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Rapidly evolving big data projects rely on scalable cloud storage

Big data projects like Jawbone Up require comprehensive, flexible cloud storage solutions

Big data analytics are a leading area of interest for companies investing in cloud storage solutions. Business intelligence has proven instrumental in driving revenue, making better decisions and improving brand awareness, but enterprises need cost-effective, high-performing cloud setups in order to make it feasible.

The types and sources of big data are evolving. According to research from Kapow Software, companies can draw information not just from documents and storage systems, but also from social networks, business applications and the burgeoning Internet of Things. Even devices such as medical sensors and cameras now generate data that can be useful for streamlining business initiatives.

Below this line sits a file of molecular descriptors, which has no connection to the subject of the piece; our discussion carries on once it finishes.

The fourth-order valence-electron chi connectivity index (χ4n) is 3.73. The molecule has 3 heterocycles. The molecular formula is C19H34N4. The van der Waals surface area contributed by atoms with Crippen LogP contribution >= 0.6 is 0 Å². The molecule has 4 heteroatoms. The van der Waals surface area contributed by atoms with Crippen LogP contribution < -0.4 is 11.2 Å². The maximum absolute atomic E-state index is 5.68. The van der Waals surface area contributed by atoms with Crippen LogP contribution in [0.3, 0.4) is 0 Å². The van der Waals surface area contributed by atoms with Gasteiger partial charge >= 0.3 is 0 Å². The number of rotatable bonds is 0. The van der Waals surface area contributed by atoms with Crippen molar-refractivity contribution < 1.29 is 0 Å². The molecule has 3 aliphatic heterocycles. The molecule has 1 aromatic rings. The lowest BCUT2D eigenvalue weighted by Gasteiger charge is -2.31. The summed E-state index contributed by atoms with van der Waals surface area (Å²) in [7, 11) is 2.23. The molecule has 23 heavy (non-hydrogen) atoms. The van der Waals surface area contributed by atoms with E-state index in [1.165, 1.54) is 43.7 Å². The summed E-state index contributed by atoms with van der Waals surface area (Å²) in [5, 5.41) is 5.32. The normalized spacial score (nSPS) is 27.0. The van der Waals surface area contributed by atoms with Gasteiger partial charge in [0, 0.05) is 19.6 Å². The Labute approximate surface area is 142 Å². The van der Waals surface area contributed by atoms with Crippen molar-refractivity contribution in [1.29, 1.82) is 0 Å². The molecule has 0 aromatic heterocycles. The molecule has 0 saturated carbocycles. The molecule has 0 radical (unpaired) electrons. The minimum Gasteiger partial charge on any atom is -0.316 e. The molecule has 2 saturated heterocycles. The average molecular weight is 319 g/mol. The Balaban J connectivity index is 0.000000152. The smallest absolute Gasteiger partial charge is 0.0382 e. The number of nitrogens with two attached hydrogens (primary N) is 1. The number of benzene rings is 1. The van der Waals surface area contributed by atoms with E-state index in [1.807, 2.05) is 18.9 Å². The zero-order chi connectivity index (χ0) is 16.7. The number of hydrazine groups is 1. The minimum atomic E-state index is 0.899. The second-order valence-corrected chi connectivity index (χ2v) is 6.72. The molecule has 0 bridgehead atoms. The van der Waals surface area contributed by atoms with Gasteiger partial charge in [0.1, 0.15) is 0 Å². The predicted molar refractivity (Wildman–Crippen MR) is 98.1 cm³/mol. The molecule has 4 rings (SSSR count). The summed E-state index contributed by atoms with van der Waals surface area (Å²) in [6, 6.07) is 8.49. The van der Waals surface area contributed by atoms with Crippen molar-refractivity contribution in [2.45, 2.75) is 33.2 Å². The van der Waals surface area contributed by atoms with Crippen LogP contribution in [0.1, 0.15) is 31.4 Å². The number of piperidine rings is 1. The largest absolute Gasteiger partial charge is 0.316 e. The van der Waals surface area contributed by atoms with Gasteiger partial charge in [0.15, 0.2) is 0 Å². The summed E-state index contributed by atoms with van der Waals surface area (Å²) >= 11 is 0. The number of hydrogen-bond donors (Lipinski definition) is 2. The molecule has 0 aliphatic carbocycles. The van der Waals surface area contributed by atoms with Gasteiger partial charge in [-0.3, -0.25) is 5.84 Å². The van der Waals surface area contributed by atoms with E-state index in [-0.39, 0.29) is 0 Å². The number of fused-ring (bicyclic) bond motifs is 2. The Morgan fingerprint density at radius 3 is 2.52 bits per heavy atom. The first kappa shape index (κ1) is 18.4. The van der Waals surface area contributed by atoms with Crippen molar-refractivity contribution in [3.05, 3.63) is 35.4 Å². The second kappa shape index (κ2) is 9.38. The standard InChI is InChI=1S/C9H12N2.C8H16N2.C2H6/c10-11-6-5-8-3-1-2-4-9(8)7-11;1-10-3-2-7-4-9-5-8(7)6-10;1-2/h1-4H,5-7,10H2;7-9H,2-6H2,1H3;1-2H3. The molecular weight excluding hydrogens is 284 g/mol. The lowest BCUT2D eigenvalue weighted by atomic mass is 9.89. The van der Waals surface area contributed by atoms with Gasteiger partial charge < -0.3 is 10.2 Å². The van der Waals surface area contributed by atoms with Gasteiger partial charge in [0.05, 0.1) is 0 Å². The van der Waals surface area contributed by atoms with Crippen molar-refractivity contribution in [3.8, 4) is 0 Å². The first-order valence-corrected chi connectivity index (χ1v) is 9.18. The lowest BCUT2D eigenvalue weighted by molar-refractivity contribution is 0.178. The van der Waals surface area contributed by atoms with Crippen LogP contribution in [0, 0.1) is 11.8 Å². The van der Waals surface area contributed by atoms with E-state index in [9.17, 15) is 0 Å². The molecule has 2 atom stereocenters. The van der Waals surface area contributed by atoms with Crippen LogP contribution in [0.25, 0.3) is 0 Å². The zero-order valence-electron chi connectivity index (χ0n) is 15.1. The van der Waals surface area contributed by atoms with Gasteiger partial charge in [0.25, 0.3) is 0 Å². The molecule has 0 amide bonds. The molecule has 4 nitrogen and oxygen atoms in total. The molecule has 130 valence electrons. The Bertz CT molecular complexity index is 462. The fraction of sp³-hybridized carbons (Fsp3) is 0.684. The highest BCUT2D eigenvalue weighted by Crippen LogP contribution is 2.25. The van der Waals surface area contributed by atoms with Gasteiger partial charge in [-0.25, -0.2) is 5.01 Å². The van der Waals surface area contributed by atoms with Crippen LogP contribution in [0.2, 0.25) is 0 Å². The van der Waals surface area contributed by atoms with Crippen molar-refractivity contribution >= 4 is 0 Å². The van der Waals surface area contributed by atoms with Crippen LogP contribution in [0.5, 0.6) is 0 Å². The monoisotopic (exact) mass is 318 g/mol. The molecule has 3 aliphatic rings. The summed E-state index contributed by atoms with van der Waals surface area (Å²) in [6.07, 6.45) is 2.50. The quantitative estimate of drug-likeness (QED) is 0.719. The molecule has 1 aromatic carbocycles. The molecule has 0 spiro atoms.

More specifically, organizations such as Jawbone, the maker of the wearable Up fitness/health tracker, have seen rapid increases in cloud storage utilization. VentureBeat's Matt Marshall stated that Jawbone's servers collect the equivalent of 60 years' worth of sleep data each night from user wristbands that are synced to smartphones.

Jawbone's case illustrates how enterprises have to be prepared for rapidly shifting data requirements. As they deploy new applications and services, they will rely on infrastructure that can scale and accommodate these changes. Moreover, building custom cloud solutions may contribute to the bottom line by reducing upfront investment in proprietary hardware and reliance on single vendors.

"We are seeing in all our research more empowerment of business users and business analysts," stated Ventana Research's Tony Consentino. "This is being driven by a number of internal factors such as industry competition but also by the ability of business users to rent applications from the cloud without incurring significant capital expenses and being dependent on their IT groups."

Consentino stated that although enterprises are realizing the benefits of big data, they face key challenges in human resources. Nearly 80 percent of respondents to a Ventana Research survey identified staffing and training as obstacles to analytics projects, underscoring the importance of educating more IT professionals on big data cloud infrastructure.